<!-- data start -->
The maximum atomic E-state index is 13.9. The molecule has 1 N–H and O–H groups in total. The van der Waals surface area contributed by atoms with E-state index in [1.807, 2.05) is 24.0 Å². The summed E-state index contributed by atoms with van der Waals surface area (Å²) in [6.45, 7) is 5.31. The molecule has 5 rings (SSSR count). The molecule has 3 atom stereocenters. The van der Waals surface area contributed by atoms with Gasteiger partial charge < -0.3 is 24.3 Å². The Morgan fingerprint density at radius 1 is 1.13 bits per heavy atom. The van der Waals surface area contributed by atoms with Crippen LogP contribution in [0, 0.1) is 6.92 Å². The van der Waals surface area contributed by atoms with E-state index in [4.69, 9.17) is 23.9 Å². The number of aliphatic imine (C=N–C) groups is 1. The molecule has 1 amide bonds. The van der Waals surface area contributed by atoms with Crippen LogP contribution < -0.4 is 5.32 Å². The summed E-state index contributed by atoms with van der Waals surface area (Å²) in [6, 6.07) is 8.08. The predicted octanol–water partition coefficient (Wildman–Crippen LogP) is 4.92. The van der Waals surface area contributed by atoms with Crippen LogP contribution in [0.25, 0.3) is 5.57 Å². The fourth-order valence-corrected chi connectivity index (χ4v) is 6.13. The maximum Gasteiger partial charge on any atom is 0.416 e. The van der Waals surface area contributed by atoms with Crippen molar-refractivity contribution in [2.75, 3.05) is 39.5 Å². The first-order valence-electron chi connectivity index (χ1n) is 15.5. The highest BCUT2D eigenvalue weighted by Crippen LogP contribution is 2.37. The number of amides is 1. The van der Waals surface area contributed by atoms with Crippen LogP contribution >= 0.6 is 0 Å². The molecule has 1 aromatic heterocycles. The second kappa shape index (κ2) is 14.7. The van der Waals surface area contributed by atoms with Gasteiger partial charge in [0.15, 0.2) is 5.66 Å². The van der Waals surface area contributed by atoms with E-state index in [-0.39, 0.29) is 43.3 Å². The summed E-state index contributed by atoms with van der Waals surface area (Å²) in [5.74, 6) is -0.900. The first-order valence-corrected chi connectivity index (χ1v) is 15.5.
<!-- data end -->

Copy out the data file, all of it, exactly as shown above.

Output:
The maximum atomic E-state index is 13.9. The molecule has 1 N–H and O–H groups in total. The van der Waals surface area contributed by atoms with E-state index in [1.807, 2.05) is 24.0 Å². The summed E-state index contributed by atoms with van der Waals surface area (Å²) in [6.45, 7) is 5.31. The molecule has 5 rings (SSSR count). The molecule has 3 atom stereocenters. The van der Waals surface area contributed by atoms with Gasteiger partial charge < -0.3 is 24.3 Å². The Morgan fingerprint density at radius 1 is 1.13 bits per heavy atom. The van der Waals surface area contributed by atoms with Crippen LogP contribution in [0, 0.1) is 6.92 Å². The van der Waals surface area contributed by atoms with E-state index in [4.69, 9.17) is 23.9 Å². The number of aliphatic imine (C=N–C) groups is 1. The molecule has 1 amide bonds. The van der Waals surface area contributed by atoms with Crippen LogP contribution < -0.4 is 5.32 Å². The summed E-state index contributed by atoms with van der Waals surface area (Å²) in [6, 6.07) is 8.08. The predicted octanol–water partition coefficient (Wildman–Crippen LogP) is 4.92. The van der Waals surface area contributed by atoms with Crippen LogP contribution in [0.25, 0.3) is 5.57 Å². The fourth-order valence-corrected chi connectivity index (χ4v) is 6.13. The maximum Gasteiger partial charge on any atom is 0.416 e. The van der Waals surface area contributed by atoms with Crippen molar-refractivity contribution in [2.75, 3.05) is 39.5 Å². The first-order valence-electron chi connectivity index (χ1n) is 15.5. The highest BCUT2D eigenvalue weighted by Crippen LogP contribution is 2.37. The number of amides is 1. The van der Waals surface area contributed by atoms with Crippen LogP contribution >= 0.6 is 0 Å². The molecule has 1 aromatic heterocycles. The second kappa shape index (κ2) is 14.7. The van der Waals surface area contributed by atoms with Gasteiger partial charge in [0.15, 0.2) is 5.66 Å². The van der Waals surface area contributed by atoms with E-state index in [-0.39, 0.29) is 43.3 Å². The summed E-state index contributed by atoms with van der Waals surface area (Å²) in [5.74, 6) is -0.900. The first-order valence-corrected chi connectivity index (χ1v) is 15.5.